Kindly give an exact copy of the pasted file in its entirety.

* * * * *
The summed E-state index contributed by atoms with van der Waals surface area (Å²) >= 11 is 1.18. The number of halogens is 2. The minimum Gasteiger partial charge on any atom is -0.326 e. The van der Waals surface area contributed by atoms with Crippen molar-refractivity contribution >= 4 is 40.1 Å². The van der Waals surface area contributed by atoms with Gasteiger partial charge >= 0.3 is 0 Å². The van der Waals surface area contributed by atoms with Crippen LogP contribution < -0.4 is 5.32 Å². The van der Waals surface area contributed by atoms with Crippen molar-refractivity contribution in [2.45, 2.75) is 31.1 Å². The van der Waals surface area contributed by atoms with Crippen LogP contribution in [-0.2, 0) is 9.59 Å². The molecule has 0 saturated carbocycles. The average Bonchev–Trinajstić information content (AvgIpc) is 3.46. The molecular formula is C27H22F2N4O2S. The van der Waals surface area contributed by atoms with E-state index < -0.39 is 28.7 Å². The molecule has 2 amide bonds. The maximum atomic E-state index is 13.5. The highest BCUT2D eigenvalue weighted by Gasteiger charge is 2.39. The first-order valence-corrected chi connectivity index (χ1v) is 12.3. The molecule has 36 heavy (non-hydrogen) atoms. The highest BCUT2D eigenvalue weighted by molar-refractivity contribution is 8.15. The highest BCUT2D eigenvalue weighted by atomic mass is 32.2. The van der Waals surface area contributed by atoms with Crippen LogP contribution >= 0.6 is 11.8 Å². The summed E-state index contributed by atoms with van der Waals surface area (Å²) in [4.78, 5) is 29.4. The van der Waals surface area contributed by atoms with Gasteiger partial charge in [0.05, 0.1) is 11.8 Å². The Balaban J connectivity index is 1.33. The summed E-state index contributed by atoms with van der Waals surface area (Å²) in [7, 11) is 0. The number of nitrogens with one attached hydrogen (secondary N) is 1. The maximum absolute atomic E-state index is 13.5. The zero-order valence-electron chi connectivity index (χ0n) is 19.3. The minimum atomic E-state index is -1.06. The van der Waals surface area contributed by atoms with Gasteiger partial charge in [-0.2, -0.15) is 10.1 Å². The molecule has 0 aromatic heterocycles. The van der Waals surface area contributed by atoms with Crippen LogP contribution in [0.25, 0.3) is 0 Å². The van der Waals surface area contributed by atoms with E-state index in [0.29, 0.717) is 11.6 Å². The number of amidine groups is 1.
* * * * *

The summed E-state index contributed by atoms with van der Waals surface area (Å²) >= 11 is 1.18. The number of halogens is 2. The minimum Gasteiger partial charge on any atom is -0.326 e. The van der Waals surface area contributed by atoms with Crippen molar-refractivity contribution >= 4 is 40.1 Å². The van der Waals surface area contributed by atoms with Gasteiger partial charge >= 0.3 is 0 Å². The van der Waals surface area contributed by atoms with Crippen LogP contribution < -0.4 is 5.32 Å². The van der Waals surface area contributed by atoms with Crippen molar-refractivity contribution in [2.45, 2.75) is 31.1 Å². The van der Waals surface area contributed by atoms with Crippen LogP contribution in [-0.2, 0) is 9.59 Å². The molecule has 0 saturated carbocycles. The average Bonchev–Trinajstić information content (AvgIpc) is 3.46. The molecular formula is C27H22F2N4O2S. The van der Waals surface area contributed by atoms with E-state index < -0.39 is 28.7 Å². The molecule has 2 amide bonds. The maximum atomic E-state index is 13.5. The highest BCUT2D eigenvalue weighted by Gasteiger charge is 2.39. The first-order valence-corrected chi connectivity index (χ1v) is 12.3. The molecule has 36 heavy (non-hydrogen) atoms. The highest BCUT2D eigenvalue weighted by molar-refractivity contribution is 8.15. The highest BCUT2D eigenvalue weighted by atomic mass is 32.2. The van der Waals surface area contributed by atoms with Crippen LogP contribution >= 0.6 is 11.8 Å². The summed E-state index contributed by atoms with van der Waals surface area (Å²) in [4.78, 5) is 29.4. The van der Waals surface area contributed by atoms with Gasteiger partial charge in [0.05, 0.1) is 11.8 Å². The Balaban J connectivity index is 1.33. The summed E-state index contributed by atoms with van der Waals surface area (Å²) in [7, 11) is 0. The number of nitrogens with one attached hydrogen (secondary N) is 1. The maximum absolute atomic E-state index is 13.5. The zero-order valence-electron chi connectivity index (χ0n) is 19.3. The minimum atomic E-state index is -1.06. The van der Waals surface area contributed by atoms with Gasteiger partial charge in [-0.2, -0.15) is 10.1 Å². The molecule has 0 aromatic heterocycles. The van der Waals surface area contributed by atoms with Crippen LogP contribution in [0.25, 0.3) is 0 Å². The van der Waals surface area contributed by atoms with E-state index in [0.29, 0.717) is 11.6 Å². The number of amidine groups is 1.